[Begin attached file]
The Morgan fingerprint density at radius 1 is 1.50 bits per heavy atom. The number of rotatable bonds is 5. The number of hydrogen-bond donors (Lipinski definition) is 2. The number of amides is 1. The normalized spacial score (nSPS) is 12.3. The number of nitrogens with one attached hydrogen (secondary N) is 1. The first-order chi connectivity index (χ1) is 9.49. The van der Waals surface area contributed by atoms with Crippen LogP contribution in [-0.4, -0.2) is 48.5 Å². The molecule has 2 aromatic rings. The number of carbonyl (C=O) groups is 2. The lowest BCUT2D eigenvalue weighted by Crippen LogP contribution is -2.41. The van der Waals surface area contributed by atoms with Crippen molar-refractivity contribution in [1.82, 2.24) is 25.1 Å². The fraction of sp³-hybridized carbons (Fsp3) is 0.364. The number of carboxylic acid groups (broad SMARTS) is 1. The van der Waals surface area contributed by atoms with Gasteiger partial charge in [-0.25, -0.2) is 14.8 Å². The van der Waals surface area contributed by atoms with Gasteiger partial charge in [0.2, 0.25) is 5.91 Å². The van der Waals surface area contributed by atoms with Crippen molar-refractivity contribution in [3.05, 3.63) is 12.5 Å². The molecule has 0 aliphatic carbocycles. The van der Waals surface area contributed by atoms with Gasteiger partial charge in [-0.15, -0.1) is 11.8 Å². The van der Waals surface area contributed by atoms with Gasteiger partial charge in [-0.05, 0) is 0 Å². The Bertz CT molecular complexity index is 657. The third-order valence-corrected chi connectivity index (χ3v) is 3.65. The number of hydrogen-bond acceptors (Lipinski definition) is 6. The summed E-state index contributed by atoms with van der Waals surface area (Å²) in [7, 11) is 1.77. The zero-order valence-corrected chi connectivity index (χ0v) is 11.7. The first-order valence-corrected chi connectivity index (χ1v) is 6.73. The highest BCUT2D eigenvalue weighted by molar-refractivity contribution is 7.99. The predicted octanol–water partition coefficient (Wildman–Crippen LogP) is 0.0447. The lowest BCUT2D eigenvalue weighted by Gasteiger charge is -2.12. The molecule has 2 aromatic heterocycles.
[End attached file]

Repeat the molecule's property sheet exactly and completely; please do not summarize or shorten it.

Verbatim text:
The Morgan fingerprint density at radius 1 is 1.50 bits per heavy atom. The number of rotatable bonds is 5. The number of hydrogen-bond donors (Lipinski definition) is 2. The number of amides is 1. The normalized spacial score (nSPS) is 12.3. The number of nitrogens with one attached hydrogen (secondary N) is 1. The first-order chi connectivity index (χ1) is 9.49. The van der Waals surface area contributed by atoms with Crippen LogP contribution in [-0.4, -0.2) is 48.5 Å². The molecule has 2 aromatic rings. The number of carbonyl (C=O) groups is 2. The lowest BCUT2D eigenvalue weighted by Crippen LogP contribution is -2.41. The van der Waals surface area contributed by atoms with Crippen molar-refractivity contribution in [1.82, 2.24) is 25.1 Å². The fraction of sp³-hybridized carbons (Fsp3) is 0.364. The number of carboxylic acid groups (broad SMARTS) is 1. The van der Waals surface area contributed by atoms with Gasteiger partial charge in [-0.25, -0.2) is 14.8 Å². The van der Waals surface area contributed by atoms with Gasteiger partial charge in [0.2, 0.25) is 5.91 Å². The van der Waals surface area contributed by atoms with Crippen molar-refractivity contribution in [3.05, 3.63) is 12.5 Å². The molecule has 0 aliphatic carbocycles. The van der Waals surface area contributed by atoms with Gasteiger partial charge in [-0.15, -0.1) is 11.8 Å². The van der Waals surface area contributed by atoms with Gasteiger partial charge in [-0.05, 0) is 0 Å². The Bertz CT molecular complexity index is 657. The third-order valence-corrected chi connectivity index (χ3v) is 3.65. The number of hydrogen-bond acceptors (Lipinski definition) is 6. The summed E-state index contributed by atoms with van der Waals surface area (Å²) in [7, 11) is 1.77. The zero-order valence-corrected chi connectivity index (χ0v) is 11.7. The first-order valence-corrected chi connectivity index (χ1v) is 6.73. The highest BCUT2D eigenvalue weighted by molar-refractivity contribution is 7.99. The predicted octanol–water partition coefficient (Wildman–Crippen LogP) is 0.0447. The lowest BCUT2D eigenvalue weighted by Gasteiger charge is -2.12. The molecule has 2 aromatic heterocycles.